Haitian musicians have recently been seriously focused on making music out of poetry. It is an interesting practice that has produced countless gems, such as the albums of Wooly St Louis Jean and Tamara Suffren.
In 1570, during the French Renaissance, a well known French poet Jean-Antoine de Baif founded the “Academie de musique et de poesie” along with composer Joachim Thibault de Courville. They aimed to combine music and poetry in order to revive the Roman and Greek practice of putting poetry to music, amongst other things, and for some time put on infamous concerts attended by the high society of the time. Combining music and poetry either for theater or for non-theatrical song had been prevalent in both ancient Greece and in ancient Rome but the middle ages had put an end to the vitality of the practice.
Chorus from The Bacchai
Euripides (480-406 B.C.)
Where is the home for me?
O Cyprus, set in the sea,
Aphrodite’s home in the soft sea-foam,
Would I lend to thee;
Where in the wings of the Lovers are furled,
And faint the heart of the world!
Ay, or to Paphos’ isle,
Where the rainless meadows smile
With riches rolled from the hundred-fold
Mouths of the far-off Nile,
Streaming beneath the waves
To the roots of the seaward caves!
Jean Antoine de Baif’s would not be the only time in European history that poets would be interested in working with musicians and vice verso. By the 20th century, ancient Rome and Greece were again through infamous collaborations such as Jean Cocteau and Edith Piaf’s and Leo Ferre and Aragon’s.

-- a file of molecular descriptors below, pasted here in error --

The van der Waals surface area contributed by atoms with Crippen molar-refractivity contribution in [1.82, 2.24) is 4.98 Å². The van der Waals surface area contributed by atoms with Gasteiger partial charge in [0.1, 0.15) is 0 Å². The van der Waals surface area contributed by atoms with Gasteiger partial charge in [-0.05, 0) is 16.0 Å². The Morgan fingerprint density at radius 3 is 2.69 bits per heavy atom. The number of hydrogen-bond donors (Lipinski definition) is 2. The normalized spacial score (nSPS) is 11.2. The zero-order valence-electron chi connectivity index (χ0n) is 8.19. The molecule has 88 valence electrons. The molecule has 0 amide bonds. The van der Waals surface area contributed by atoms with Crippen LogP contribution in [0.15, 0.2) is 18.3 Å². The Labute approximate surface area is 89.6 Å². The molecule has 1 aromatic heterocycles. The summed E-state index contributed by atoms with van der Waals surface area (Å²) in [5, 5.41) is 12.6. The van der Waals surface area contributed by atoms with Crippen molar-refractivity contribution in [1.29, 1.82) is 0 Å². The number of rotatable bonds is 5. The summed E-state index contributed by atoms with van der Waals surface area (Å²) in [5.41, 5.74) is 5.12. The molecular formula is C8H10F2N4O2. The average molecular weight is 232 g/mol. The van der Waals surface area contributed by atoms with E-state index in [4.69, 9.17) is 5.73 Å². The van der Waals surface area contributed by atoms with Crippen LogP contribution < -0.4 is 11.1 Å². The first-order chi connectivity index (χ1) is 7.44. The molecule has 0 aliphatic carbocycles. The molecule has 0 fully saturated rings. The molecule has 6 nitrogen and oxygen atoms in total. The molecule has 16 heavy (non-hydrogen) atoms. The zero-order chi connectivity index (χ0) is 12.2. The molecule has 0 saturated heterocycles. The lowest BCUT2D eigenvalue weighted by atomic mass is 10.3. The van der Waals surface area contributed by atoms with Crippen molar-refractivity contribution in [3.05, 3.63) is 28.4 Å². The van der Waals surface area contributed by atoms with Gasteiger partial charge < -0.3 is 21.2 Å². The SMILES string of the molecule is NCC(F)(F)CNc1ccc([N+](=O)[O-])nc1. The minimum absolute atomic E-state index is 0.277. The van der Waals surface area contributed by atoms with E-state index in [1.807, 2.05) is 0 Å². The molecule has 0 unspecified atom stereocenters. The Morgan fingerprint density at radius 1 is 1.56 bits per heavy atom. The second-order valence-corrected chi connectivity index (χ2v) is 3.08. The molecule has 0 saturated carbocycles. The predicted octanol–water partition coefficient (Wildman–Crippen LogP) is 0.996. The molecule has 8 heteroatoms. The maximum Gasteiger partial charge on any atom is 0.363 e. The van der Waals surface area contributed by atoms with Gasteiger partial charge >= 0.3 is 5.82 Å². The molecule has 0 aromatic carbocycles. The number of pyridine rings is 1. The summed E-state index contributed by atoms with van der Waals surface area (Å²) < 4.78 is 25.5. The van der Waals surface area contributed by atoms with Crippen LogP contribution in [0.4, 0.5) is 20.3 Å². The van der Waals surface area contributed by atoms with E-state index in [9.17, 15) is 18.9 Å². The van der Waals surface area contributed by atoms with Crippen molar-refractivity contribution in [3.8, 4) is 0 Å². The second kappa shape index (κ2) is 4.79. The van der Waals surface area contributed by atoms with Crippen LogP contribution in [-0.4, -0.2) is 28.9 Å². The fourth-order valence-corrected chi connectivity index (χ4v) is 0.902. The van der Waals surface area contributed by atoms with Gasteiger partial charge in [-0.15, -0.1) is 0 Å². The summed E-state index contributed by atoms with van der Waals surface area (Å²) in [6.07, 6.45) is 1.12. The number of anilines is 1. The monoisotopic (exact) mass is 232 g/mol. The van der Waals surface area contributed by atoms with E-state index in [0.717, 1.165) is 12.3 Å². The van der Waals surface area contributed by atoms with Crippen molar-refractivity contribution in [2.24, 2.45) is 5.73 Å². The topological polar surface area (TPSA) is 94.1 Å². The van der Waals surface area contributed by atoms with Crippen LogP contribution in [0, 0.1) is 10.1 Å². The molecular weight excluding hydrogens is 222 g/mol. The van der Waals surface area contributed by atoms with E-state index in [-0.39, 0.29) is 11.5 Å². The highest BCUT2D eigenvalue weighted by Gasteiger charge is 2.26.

The Europeans were not the only ones doing it this time and in the nations of the Americas, colonies and former colonies, turning poetry and to song came to be practiced. A song like Billie Holiday’s “Strange Fruit” is a very popular example of the practice. In Haiti, artists of upper class and middle class backgrounds also aspired to turn poetry into music. The very first successful version of this was “Choucoune” a poem by Oswald Durand written in 1893 composed into a song by Micheal Morton. It is still very well known in Haiti and was copied by Harry Belafonte as the song “Yellow Bird.” It was originally about a woman named Marie Noel Belizaire whose eyes “shone like candle light.” The practice continued on with classic interpretations of one of Haitian poet Emile Roumer’s poems “Marabout de mon coeur”, or ‘Marabout (a dark skin woman with very long hair found in the north of Haiti probably of Senegalese descent) of my heart’ and other lesser known songs.
In the 21st century, the practice of putting poetry to music continues in Haiti as it also does in Europe. The poet is are most put to song is Syto Cave. The internationally known Haitian writer Lyonel Trouillot is a major advocate of turning poetry into music and many of his poems have been composed into music. A singer Wooly St Louis Jean has made an entire career out of turning poetry into music. Tamara Suffren, an incredible singer, has also done the same, though she does not call her music “poetry turned into music” unlike Wooly St Louis Jean. The combination has produced songs that explore imagery and language as only poetry really ever does. Their songs are beloved and though most are not popular, some crossover and become radio hits feeding the weak polity that Haiti is and its agora of cynicism with humanity and profound beauty.